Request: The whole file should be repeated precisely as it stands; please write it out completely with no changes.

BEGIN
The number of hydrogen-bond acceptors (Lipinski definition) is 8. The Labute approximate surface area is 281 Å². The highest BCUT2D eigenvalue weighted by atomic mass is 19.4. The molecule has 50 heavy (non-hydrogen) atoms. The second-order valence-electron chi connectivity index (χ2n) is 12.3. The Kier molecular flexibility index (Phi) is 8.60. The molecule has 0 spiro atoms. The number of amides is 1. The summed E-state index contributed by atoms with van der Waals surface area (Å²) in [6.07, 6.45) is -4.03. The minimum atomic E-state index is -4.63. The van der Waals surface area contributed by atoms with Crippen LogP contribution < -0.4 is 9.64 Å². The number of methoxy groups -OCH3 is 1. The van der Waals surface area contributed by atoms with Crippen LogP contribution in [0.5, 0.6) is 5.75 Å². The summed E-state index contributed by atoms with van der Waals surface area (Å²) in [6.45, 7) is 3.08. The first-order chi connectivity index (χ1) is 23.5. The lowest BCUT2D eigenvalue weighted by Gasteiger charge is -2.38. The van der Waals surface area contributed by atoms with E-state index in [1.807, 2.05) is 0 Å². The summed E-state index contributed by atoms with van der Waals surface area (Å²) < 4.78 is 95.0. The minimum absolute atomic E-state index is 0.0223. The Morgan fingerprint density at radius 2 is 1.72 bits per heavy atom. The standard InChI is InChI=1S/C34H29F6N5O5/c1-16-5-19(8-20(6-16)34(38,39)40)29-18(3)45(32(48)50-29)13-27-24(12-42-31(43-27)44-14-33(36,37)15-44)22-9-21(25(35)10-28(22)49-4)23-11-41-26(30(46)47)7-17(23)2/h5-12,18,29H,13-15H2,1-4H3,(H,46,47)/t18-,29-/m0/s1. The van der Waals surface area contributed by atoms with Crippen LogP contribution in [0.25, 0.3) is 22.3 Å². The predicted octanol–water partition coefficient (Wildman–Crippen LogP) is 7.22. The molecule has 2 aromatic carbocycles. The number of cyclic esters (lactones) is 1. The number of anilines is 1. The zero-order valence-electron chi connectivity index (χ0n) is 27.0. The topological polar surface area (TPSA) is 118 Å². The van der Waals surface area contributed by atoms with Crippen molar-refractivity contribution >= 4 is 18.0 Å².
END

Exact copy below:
The number of hydrogen-bond acceptors (Lipinski definition) is 8. The Labute approximate surface area is 281 Å². The highest BCUT2D eigenvalue weighted by atomic mass is 19.4. The molecule has 50 heavy (non-hydrogen) atoms. The second-order valence-electron chi connectivity index (χ2n) is 12.3. The Kier molecular flexibility index (Phi) is 8.60. The molecule has 0 spiro atoms. The number of amides is 1. The summed E-state index contributed by atoms with van der Waals surface area (Å²) in [6.07, 6.45) is -4.03. The minimum atomic E-state index is -4.63. The van der Waals surface area contributed by atoms with Crippen LogP contribution < -0.4 is 9.64 Å². The number of methoxy groups -OCH3 is 1. The van der Waals surface area contributed by atoms with Crippen LogP contribution in [0.5, 0.6) is 5.75 Å². The summed E-state index contributed by atoms with van der Waals surface area (Å²) in [6.45, 7) is 3.08. The first-order chi connectivity index (χ1) is 23.5. The lowest BCUT2D eigenvalue weighted by Gasteiger charge is -2.38. The van der Waals surface area contributed by atoms with E-state index in [1.807, 2.05) is 0 Å². The summed E-state index contributed by atoms with van der Waals surface area (Å²) < 4.78 is 95.0. The minimum absolute atomic E-state index is 0.0223. The Morgan fingerprint density at radius 2 is 1.72 bits per heavy atom. The standard InChI is InChI=1S/C34H29F6N5O5/c1-16-5-19(8-20(6-16)34(38,39)40)29-18(3)45(32(48)50-29)13-27-24(12-42-31(43-27)44-14-33(36,37)15-44)22-9-21(25(35)10-28(22)49-4)23-11-41-26(30(46)47)7-17(23)2/h5-12,18,29H,13-15H2,1-4H3,(H,46,47)/t18-,29-/m0/s1. The van der Waals surface area contributed by atoms with Crippen LogP contribution in [0.25, 0.3) is 22.3 Å². The predicted octanol–water partition coefficient (Wildman–Crippen LogP) is 7.22. The molecule has 2 aromatic carbocycles. The number of cyclic esters (lactones) is 1. The number of anilines is 1. The zero-order valence-electron chi connectivity index (χ0n) is 27.0. The topological polar surface area (TPSA) is 118 Å². The van der Waals surface area contributed by atoms with Crippen molar-refractivity contribution >= 4 is 18.0 Å².